Watercraft, possibly a whaleboat, attributed to mid 19th century | Djurray, Wunkomku Clan country | Photo by David Hancock
Watercraft, possibly a whaleboat, attributed to mid 19th century | Djurray, Wunkomku Clan country | Photo by David Hancock

An archive of threatened Aboriginal reportage from the Western Arnhem Land Plateau

Curated by Peter Cooke for Warddeken Land Management with photos by David Hancock

22 February - 7 August 2016

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Fragile First Impressions reveals a remarkable body of Indigenous reportage of a north Australian Frontier.  From an image of a first encounter with the explorer Leichhardt in 1845 a large visual record of contact is being rediscovered, recorded and conserved by the Aboriginal people of the plateau — or Nawarddeken as they call themselves. 

Complex over-layered images across sandstone galleries reveal among other things man-sized chickens, guns, policemen and buffalo. Complementing this imagery are objects from the UQ Anthropology Museum’s collection and some loans from private collectors. These things demonstrate the incorporation of novel materials into Aboriginal social life – three painted smoking pipes with cartridge shells as the pipe bowl for example. There is also a real buffalo skull.

 

David Hancock
Painting at Bulurr Bedno 2015
Digital print on vinyl
Bulurr Bedno in Djorrolom clan country

 

Makers unrecorded 
Pipes, 1955 and 1973
Ochres on incised timber, cartridge shell casing
Milingimbi and Maningrida, Arnhem Land
Photo by Carl Warner

 

Terrah Guymala, a senior Indigenous land manager observes of the rock paintings, “now we have only the pictures. The voices are gone and understanding the stories behind them is a puzzle — like detective work.” One of these lost voices is that of esteemed artist and elder Bardayal (Lofty) Nadjamerrek (1926-2009) who led a return to country of the Warddeken diaspora and who was passionate about sharing his knowledge of his people’s contact history. Amongst the objects in the exhibition is a stone palette on which Bardayal prepared ochre pigments.  Kim Mackenzie’s film made with Bardayal, Fragments of the Owl’s Egg, is also showing in the gallery.  Tracing the fragility of memory, the film follows Bardayal and his friends in their search for Wilark Mukmuk, a magnificent rock art site located somewhere on the West Arnhem Land Plateau.

The plateau country was rugged, inaccessible and unsuited to pastoralism or agriculture and so frontier interactions remained at a distance; on lowlands worked by buffalo hunters, in other areas of small-scale tin mining and later with the establishment of a mission at Oenpelli - what is now Kunbarlanja. 

Attracted by exotic goods and exciting experiences younger people from the plateau went out to meet the frontier returning home with stories to tell ‘…they would be asked by their children to paint illustrations of stories or animals. The children would say ‘paint it for me!” Bardayal recalled. They also brought back textiles, fish-hooks, iron for spear points and, importantly, tobacco.

 

   
David Hancock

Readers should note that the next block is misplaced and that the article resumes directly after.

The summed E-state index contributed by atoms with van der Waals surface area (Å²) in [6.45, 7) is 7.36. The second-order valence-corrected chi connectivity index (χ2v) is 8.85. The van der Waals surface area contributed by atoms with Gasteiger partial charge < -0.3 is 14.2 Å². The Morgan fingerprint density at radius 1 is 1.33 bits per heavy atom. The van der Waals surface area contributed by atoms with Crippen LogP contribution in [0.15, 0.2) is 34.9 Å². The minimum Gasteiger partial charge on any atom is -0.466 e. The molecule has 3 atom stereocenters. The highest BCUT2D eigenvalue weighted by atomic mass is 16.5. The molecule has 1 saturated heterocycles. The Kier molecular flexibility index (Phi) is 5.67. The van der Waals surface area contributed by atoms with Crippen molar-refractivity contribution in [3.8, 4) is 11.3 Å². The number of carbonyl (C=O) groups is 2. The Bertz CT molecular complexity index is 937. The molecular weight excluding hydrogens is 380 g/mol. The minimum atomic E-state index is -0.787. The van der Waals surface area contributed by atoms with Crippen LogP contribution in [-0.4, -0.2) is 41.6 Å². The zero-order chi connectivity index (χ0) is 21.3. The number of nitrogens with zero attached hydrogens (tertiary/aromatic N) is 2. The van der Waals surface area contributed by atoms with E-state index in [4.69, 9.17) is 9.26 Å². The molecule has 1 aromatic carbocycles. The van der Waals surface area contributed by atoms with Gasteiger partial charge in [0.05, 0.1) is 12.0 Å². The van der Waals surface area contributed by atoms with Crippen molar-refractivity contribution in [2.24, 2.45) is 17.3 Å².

Painting at Djarrang Bokenh 2015
Digital print on vinyl
Djarrang Bokenh in Djok clan country

 

 

These rock art images, recorded by photojournalist David Hancock for the exhibition, show that Aboriginal artists encountering horses for the first time on the Western Arnhem Land Plateau drew horses that resemble kangaroos. This parallels the experience of early colonial artists whose first attempts at depicting Australian fauna was influenced by their own cultural experience of European animals. 

Preparing the exhibition has involved connecting Aboriginal oral histories (like those provided by Bardayal) with written reports from non-Aboriginal sources and material from an archaeological site on the Alligator River floodplains. 

In some cases a remarkable accurate connection has been made. In 1883 the first European party to cross the plateau from north to south, led by the surveyor David Lindsay spelled their horses for four days and cast away a fishing net and saddle bags, Lindsay recording in his journal the event and the location of his camp.  Only 10 years ago a gallery with clear depictions of the cast off material and Europeans, horses and guns was found only a few kilometres from David Lindsay’s camp, a rare chance to specifically date a rock art image: in this case to October 1883.

Excavations from Minjnymirnjdawabu, a site at Wulk Lagoon in Manilagarr clan country, are also in the show.  The archaeology of this large sandstone rockshelter shows at least one thousand years of people living there.  The upper layers of the excavation record the arrival of glass beads from Macassan traders and European contact materials such as glass, ceramics, buttons and bullets.  Amongst these layers, a 1972 two cent piece is a reminder that while the site has a rich history, it remains a living place. 

The exhibition includes a second documentary film by filmmaker Kim McKenzie, Something of the Times that reconstructs life in Northern Territory buffalo camps in the 1930s, offering insight into relationships at a point of cultural intersection.  

 

Acknowledgements: 

Curation: Peter Cooke for Wardekken Land Management

Photographs: David Hancock

Films: Something of the Times and Fragments of the Owl’s Egg: Kim McKenzie 

Archaeological material and accompanying essay: Daryl Wesley and Manilagarr Traditional Owners

Maps: Will Smith

Director of curation: Diana Young

Project co-ordination: Jane Willcock

Installation: Kiri Chan, Camella Hardjo, Sarah Webb, Jane Willcock, Kate Stanway, Diana Young

With thanks to Murray Garde, Jon Altman, Chips Mackinolty Dean Yibarbak and Norrie Martin-Redford

Peter Cooke would like to dedicate this exhibition to the memory of Bardayal (Lofty) Nadjamerrek AO, Kim McKenzie, George Chaloupka OAM and Jimmy Kalariya

 

 

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